LOST PINKY RABBIT by JoLynne Buehring

LOST PINKY RABBIT by JoLynne Buehring

I stood on the seat and pressed my face against the back window of our little truck as Mama drove away from the house as fast as she could. This wasn’t the first time we ran away from That Man. Both of us were afraid he would wake up and follow us. It had happened before, and going back was worse than staying.

            I couldn’t see the house anymore, but still kept watching. I didn’t cry until the wind from a big truck caught the paper grocery sack and whipped it out of the back of our pickup. I yelled at Mama to stop, but she kept driving.

            “We can’t stop now. He’ll catch us if we go back. I’m not going to do this again. One of us’ll die if we do.”  She kept talking, and I quit listening. Tears were making my tee shirt wet and my nose was running. I knew she wasn’t listening to me. I screamed inside when a car hit the bag, scattering my clothes on the road, and a car ran over Pinky.

            Pinky was my bestest, only friend. A nice policeman gave him to me when we ran away two times ago, when I was four. The bunny always hid with me when That Man started yelling at Mama. Pinky went everywhere with me, but this time Mama stuffed him in the bottom of the bag she put my clothes in. She was moving really fast. She promised we wouldn’t have to hide anymore if I hurried, hurried, hurried.

My bunny’s pink body was a little dirty, and he’d lost one of his eyes, but he knew all my secrets and the best hiding places. He was good to hug. What was I going to do now?  I was all alone. Mama was still talking, mostly to herself, and she didn’t even care that Pinky was gone.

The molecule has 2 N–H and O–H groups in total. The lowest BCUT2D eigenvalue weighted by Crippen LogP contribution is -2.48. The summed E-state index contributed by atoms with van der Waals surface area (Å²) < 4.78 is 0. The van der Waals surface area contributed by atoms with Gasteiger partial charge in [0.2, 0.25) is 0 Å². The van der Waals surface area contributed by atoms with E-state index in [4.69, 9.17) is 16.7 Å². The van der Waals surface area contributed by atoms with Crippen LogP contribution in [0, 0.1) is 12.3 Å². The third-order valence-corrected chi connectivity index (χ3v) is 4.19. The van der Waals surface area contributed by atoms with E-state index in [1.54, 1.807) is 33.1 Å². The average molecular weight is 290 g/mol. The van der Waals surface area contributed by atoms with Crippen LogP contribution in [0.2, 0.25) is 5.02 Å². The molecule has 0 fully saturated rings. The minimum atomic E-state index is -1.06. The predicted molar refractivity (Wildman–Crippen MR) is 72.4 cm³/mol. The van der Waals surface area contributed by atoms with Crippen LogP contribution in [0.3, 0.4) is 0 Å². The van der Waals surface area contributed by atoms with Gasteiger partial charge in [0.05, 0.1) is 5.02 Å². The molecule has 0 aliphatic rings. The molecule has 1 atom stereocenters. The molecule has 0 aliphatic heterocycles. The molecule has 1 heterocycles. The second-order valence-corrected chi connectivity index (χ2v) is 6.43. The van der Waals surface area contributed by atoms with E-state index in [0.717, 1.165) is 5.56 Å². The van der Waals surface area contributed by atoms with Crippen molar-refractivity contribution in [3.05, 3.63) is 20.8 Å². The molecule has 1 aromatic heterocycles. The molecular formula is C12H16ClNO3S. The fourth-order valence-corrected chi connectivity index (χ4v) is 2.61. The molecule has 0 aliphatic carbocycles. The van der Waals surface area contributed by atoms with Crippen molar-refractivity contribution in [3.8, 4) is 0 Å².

I sobbed until I couldn’t cry anymore. I wiped my nose on my sleeve.

The road went over a hill and around a curve, and I lost sight of the spilled bag and my friend Pinky. I was so tired. I slid down onto the seat, curled into a ball and fell asleep. I woke up when my mother stopped outside a grocery store to use the pay phone. I didn’t know where we were or what time it was, maybe afternoon. We’d left just before the sun came up. I was still in my pajamas because she was in such a hurry to leave. Now I didn’t have any clothes to wear.

Still talking to herself, mother got back into the pickup, but didn’t start it.

“Where are we going?”

“We have to wait here for a little bit until a policeman comes. He’ll show us where to go.” 

I fell asleep again listening to, “He’s never going to do that again … I’m not going to let … I should have ….”

I woke when I heard a man’s voice ask, “Is he likely to be armed?  What kind of vehicle will he be driving?” 

I rubbed my eyes, trying to pay attention, but I didn’t understand all they were saying. After they talked a little more, he said, “Just follow me, ma’am.”   

He led us around in circles to an alley where we could leave the pickup. A gate in a big, high fence opened, and a lady let us in. She hugged my mother and said, “You are doing the right thing. Come on in.” 

Now I understood. I remember being here before. That was when the nice policeman gave me Pinky Rabbit.

I wonder what kind of animal I’ll get this time.

A SOLDIER CALLS - March, 1925 by Seamus O'Conner

A SOLDIER CALLS - March, 1925 by Seamus O'Conner